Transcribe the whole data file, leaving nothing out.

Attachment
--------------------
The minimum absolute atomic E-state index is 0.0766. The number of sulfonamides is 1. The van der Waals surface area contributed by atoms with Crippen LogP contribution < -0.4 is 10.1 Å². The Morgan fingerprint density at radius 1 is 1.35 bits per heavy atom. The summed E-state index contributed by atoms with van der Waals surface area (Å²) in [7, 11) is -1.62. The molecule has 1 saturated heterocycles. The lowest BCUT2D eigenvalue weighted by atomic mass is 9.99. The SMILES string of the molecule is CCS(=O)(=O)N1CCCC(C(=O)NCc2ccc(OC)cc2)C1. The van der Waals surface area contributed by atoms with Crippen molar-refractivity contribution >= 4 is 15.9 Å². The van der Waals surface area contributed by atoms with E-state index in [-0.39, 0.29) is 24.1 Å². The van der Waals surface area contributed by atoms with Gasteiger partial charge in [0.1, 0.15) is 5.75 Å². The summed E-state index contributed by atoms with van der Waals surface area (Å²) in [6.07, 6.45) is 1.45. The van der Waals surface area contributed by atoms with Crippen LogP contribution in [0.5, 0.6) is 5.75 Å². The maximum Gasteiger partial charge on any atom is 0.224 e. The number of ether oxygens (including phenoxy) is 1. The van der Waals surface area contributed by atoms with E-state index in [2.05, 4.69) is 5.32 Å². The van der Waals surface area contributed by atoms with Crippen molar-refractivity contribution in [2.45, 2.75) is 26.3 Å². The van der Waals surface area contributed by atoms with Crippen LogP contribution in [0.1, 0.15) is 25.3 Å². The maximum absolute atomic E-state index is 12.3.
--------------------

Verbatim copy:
The minimum absolute atomic E-state index is 0.0766. The number of sulfonamides is 1. The van der Waals surface area contributed by atoms with Crippen LogP contribution < -0.4 is 10.1 Å². The Morgan fingerprint density at radius 1 is 1.35 bits per heavy atom. The summed E-state index contributed by atoms with van der Waals surface area (Å²) in [7, 11) is -1.62. The molecule has 1 saturated heterocycles. The lowest BCUT2D eigenvalue weighted by atomic mass is 9.99. The SMILES string of the molecule is CCS(=O)(=O)N1CCCC(C(=O)NCc2ccc(OC)cc2)C1. The van der Waals surface area contributed by atoms with Crippen molar-refractivity contribution >= 4 is 15.9 Å². The van der Waals surface area contributed by atoms with E-state index in [-0.39, 0.29) is 24.1 Å². The van der Waals surface area contributed by atoms with Gasteiger partial charge in [0.1, 0.15) is 5.75 Å². The summed E-state index contributed by atoms with van der Waals surface area (Å²) in [6.07, 6.45) is 1.45. The van der Waals surface area contributed by atoms with Crippen LogP contribution in [0.5, 0.6) is 5.75 Å². The maximum Gasteiger partial charge on any atom is 0.224 e. The number of ether oxygens (including phenoxy) is 1. The van der Waals surface area contributed by atoms with E-state index in [2.05, 4.69) is 5.32 Å². The van der Waals surface area contributed by atoms with Crippen molar-refractivity contribution in [2.45, 2.75) is 26.3 Å². The van der Waals surface area contributed by atoms with Crippen LogP contribution in [0.1, 0.15) is 25.3 Å². The maximum absolute atomic E-state index is 12.3.